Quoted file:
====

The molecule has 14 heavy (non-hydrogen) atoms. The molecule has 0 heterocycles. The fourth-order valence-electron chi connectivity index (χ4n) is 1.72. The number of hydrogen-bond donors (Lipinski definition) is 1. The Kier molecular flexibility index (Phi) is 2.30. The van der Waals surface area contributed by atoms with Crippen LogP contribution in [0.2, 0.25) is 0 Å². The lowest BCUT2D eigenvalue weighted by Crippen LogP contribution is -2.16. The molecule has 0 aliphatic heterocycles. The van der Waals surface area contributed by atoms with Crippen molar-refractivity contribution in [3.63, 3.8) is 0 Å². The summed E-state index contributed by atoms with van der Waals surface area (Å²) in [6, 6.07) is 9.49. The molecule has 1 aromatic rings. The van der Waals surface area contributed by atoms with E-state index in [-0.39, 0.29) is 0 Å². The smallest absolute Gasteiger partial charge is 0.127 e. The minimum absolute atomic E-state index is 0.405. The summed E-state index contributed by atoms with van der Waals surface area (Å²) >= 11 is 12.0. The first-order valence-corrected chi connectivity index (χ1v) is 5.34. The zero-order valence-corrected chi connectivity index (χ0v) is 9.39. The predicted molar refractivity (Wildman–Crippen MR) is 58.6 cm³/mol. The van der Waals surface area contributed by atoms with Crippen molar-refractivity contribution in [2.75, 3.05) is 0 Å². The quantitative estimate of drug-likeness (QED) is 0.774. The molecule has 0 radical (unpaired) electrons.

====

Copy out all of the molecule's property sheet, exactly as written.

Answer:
The molecule has 14 heavy (non-hydrogen) atoms. The molecule has 0 heterocycles. The fourth-order valence-electron chi connectivity index (χ4n) is 1.72. The number of hydrogen-bond donors (Lipinski definition) is 1. The Kier molecular flexibility index (Phi) is 2.30. The van der Waals surface area contributed by atoms with Crippen LogP contribution in [0.2, 0.25) is 0 Å². The lowest BCUT2D eigenvalue weighted by Crippen LogP contribution is -2.16. The molecule has 0 aliphatic heterocycles. The van der Waals surface area contributed by atoms with Crippen molar-refractivity contribution in [3.63, 3.8) is 0 Å². The summed E-state index contributed by atoms with van der Waals surface area (Å²) in [6, 6.07) is 9.49. The molecule has 1 aromatic rings. The van der Waals surface area contributed by atoms with E-state index in [-0.39, 0.29) is 0 Å². The smallest absolute Gasteiger partial charge is 0.127 e. The minimum absolute atomic E-state index is 0.405. The summed E-state index contributed by atoms with van der Waals surface area (Å²) >= 11 is 12.0. The first-order valence-corrected chi connectivity index (χ1v) is 5.34. The zero-order valence-corrected chi connectivity index (χ0v) is 9.39. The predicted molar refractivity (Wildman–Crippen MR) is 58.6 cm³/mol. The van der Waals surface area contributed by atoms with Crippen molar-refractivity contribution in [2.75, 3.05) is 0 Å². The quantitative estimate of drug-likeness (QED) is 0.774. The molecule has 0 radical (unpaired) electrons.